es will continue through December
12, Dean Cramer said.
Courses are open to those in
terested in extension work, wheth
ed on credit or non-credit basis.
Each course meets one evening a
week for ten weeks. Cost for all
students is $3.50 per credit hour.
Extension classes in Eugene, held
on a more or less formal basis for
more than 35 years, have grown
from an original small group to
729 last year. Interest of Eugene
townspeople in this work has en
couraged the organization of more
classes and the broadening of the
scope of the extension program,
Dean Cramer said.
Courses Added
Among the new courses added
this year is Great Books—Master
pieces of Literature. This course,
organized for the “common read- j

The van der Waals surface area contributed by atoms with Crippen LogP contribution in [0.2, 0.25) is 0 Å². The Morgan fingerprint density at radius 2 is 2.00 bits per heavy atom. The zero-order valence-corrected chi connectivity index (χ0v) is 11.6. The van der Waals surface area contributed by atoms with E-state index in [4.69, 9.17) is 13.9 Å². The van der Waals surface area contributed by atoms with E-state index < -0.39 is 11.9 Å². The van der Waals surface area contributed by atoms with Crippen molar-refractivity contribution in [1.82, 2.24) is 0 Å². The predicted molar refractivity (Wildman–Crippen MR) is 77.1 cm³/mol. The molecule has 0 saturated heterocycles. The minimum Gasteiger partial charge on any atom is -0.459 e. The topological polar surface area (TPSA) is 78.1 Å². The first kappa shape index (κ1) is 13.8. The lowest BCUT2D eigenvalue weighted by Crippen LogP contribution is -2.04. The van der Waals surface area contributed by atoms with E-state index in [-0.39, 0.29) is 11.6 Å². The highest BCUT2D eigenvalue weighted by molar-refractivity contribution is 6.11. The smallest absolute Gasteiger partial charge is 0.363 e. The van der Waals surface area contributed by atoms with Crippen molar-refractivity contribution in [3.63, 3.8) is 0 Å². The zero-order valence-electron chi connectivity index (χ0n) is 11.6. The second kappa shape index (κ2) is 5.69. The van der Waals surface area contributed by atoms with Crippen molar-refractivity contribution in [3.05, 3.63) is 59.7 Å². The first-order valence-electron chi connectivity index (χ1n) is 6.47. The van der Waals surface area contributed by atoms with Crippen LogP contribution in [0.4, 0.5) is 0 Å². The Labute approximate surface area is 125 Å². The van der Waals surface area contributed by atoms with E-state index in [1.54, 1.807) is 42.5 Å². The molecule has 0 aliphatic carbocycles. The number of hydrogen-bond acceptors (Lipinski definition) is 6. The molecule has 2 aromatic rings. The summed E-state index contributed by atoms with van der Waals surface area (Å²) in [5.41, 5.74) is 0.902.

er,” will emphasize the intrinslc
human and literary interest of the.
books discussed.
Class work will consist of one
hour of lecture and one hour of
discussion at each meeting with
seven of the University's lectures.
Books to be studied includ the
Bible, works of Homer, Dante,
Chaucer. Shakespeare. Cervantes,
Moliere, Samuel Johnson, the Eng
lish lyric poets, and Dostoievsky.
Classes will meet at 7:15 Wed
nesday evening in the browsing
room of the library. The course is
The schedule also includes cours
es in general culture, business ad
ministration, woodworking, physi
cal education, and shorthand. In
addition, three education courses
have been included in the fall term
These are a new course in meth
ods and materials of creative de
sign, a special problems workshop
on health education, and a course
in remedial reading.